On February 9, 2015, the U.S. Securities and Exchange Commission (SEC) issued a proposed rule related to the disclosure of hedging policies applicable to board members, officers, and other employees. The proposed rule would implement one of the remaining requirements adopted as part of the Dodd-Frank Wall Street Reform and Consumer Protection Act (Dodd-Frank Act).1

The proposed rule would amend Item 407 of Regulation S-K to require companies to disclose whether they permit directors, officers, and other employees to hedge the company's securities, including any equity securities of the company's parent, subsidiaries, or any subsidiary of any parent of the company that is registered under Section 12 of the Securities Exchange Act of 1934 (Exchange Act). Disclosure would be required in proxy and information statements for the election of directors and apply to companies subject to the federal proxy rules, including, among others, smaller reporting companies and emerging growth companies. The hedging activities covered by the rule include the purchase of financial instruments, such as prepaid variable forward contracts, equity swaps, collars, and exchange funds, as well as any other transactions that would have (or are designed to have) the same economic effects as these arrangements. Companies that permit hedging by certain employees must disclose the categories of persons who are permitted to engage in hedging transactions and those who are not. Categories of permitted hedging transactions must also be disclosed.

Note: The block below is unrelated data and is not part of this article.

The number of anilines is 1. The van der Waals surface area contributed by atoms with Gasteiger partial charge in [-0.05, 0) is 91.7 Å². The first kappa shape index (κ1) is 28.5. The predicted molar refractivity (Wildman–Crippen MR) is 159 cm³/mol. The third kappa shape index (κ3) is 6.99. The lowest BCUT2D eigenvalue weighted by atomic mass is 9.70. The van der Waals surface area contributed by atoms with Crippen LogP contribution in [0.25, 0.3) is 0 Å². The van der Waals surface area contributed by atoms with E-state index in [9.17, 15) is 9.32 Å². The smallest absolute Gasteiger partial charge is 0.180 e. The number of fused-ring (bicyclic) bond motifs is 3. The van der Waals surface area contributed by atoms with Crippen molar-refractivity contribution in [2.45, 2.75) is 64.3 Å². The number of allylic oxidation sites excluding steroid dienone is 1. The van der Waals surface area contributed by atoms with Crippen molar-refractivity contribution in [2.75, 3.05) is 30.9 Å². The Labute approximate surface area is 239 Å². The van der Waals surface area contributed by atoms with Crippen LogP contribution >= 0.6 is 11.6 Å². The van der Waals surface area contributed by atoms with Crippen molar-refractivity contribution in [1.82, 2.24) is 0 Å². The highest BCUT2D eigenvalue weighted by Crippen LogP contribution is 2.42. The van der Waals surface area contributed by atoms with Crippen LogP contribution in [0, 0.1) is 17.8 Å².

The SEC is seeking public comment on the proposed rule for 60 days and will then vote a second time on the rule before it goes into effect. For additional information, please consult the SEC press release or the text of the proposed rule.

Many companies already are disclosing certain information regarding formal or informal policies regarding hedging by company executives. The current requirements for Compensation Discussion and Analysis (CD&A) include, as an example of the kind of information that should be provided, if material, the company's equity or other security ownership requirements or guidelines (specifying applicable amounts and forms of ownership) and any company policies regarding hedging the economic risk of such ownership.2 Further, ISS and Glass Lewis, the two leading proxy advisory firms, have stated that the hedging of a company's stock severs the alignment with shareholders' interests, and failure to have a robust anti-hedging policy will negatively impact a company's ISS QuickScore.


1 Section 955 of the Dodd-Frank Act amended Section 14 of the Securities Exchange Act of 1934 to add paragraph (j), which requires the SEC, by rule, to require annual meeting proxy statement disclosure of whether employees or directors are permitted to purchase financial instruments, including prepaid variable forward contracts, equity swaps, collars, and exchange funds, that are designed to hedge or offset any decrease in the market value of a company's equity securities

2 This CD&A disclosure item requirement, which does not apply to, among others, smaller reporting companies, emerging growth companies, or foreign private issuers, by its terms addresses only hedging by the named executive officers. In providing their CD&A disclosure, however, some companies describe policies that address hedging by directors and other employees, as well as the named executive officers. The proposed rule would permit a company to satisfy this CD&A requirement by cross-referencing to the newly required disclosure.